As an educational moment, it was breathtaking. The story of the Donmeh was certainly compelling, but not half as challenging and, yes, educational as the underlying question: What does one do when the long-dreamed-for Messiah does not come? People with a wide range of backgrounds took part in the ensuing discussion: those whose study of the Holocaust had robbed them of all optimism or belief in the future, a kibbutznik musing on the soiled legacy of collectivism, a former revolutionary Jewish socialist picking up the pieces after history’s cruel verdict on that movement, and twenty-somethings who cynically questioned the very notion of a messiah in the first place. In the quiet of this odd Salonika “mosque-agogue,” Shabbatei Zvi was no longer mere history, because site, subject, and student had become one.
There are few formal rules governing what may be regarded as a Jewish site, except that it must form a tangible link with the Jewish experience. Thus, the idea of suitably chosen backdrops to serve as ever-changing batei midrash (houses of study) represents a thrilling intertwining of travel and education. I have travelled with groups who have studied the Book of Kohelet on top of the Acropolis, the Zohar in the Atlas Mountains, Chaim Grade’s Quarrel in Vilna, and the teachings of the Kotsker rebbe in, well, Kotsk.
Best of all came last November, on the weekend of the Immaculate Conception to be precise, when I joined a group of Jews in Seville’s overpowering Gothic Cathedral for what was supposed to be a polite theological “show and tell,” officially referred to as “a dialogue with the Church.” In reality, however, the Jews were split. There were those for whom profuse apology from the archbishop’s appointed interlocutor for the sins of the fathers was sufficient and graciously received. For a second, more vocal faction, not even the intervention of the Trinity and all the Saints would have calmed them down, made them listen, or placated their anti-Catholic biases. The journey had provided a remarkable backdrop and the chance to converse with others, yet the true result was an even deeper encounter with ourselves.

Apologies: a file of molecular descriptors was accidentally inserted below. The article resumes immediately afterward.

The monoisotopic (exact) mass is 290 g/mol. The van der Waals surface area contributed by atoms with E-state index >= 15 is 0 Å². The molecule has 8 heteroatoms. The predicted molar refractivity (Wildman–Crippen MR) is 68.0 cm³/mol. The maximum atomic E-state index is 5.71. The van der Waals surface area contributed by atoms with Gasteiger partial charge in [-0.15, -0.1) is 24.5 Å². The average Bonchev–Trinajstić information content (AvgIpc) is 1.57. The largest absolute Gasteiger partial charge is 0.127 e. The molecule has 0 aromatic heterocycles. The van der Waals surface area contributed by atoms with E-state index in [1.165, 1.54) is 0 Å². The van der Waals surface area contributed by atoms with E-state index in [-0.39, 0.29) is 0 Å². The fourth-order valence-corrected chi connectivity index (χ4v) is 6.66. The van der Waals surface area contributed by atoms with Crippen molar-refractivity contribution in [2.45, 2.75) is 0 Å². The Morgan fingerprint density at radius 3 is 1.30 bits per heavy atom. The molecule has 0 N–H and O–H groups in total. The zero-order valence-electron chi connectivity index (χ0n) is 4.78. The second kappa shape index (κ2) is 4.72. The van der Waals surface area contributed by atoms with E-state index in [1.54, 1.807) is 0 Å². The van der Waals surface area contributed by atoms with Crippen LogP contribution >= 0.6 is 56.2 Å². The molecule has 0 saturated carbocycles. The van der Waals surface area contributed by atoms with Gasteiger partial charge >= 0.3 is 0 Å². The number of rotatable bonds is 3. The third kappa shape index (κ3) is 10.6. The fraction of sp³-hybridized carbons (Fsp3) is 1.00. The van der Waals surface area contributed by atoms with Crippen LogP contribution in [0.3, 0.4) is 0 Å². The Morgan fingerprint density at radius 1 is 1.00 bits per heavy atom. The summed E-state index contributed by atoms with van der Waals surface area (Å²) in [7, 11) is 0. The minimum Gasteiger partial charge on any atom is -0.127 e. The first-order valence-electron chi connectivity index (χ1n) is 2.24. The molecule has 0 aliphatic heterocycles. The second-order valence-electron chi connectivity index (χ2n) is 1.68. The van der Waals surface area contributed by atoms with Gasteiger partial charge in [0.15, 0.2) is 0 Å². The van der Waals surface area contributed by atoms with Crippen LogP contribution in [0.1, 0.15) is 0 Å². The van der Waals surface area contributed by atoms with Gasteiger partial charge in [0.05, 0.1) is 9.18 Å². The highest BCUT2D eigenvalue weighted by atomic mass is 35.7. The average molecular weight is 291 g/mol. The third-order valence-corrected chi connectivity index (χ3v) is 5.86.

Not all educators appreciate the spontaneity of conversation and dialogue, fearing that such openness undermines some of the fixed agendas of existing programs. Whether it is the unreconstructed Zionism of some Israel tours or the death-camp obsession promoted in some Poland programs, fixed agendas do not always make for good education. Ultimately, the thrill of Jewish travel lies in the opportunity it affords to join the great Jewish conversation. Who are we? Where do we come from? What are we trying to do? Armed with inquisitive minds, suitable reading material, and a willingness to talk, the wide world of Jewish space is in fact the ultimate Jewish classroom.
© Jeremy Leigh and Jewish Journeys 2013. Unauthorized use and/or duplication of this material without express and written permission from this blog’s author and/or owner is strictly prohibited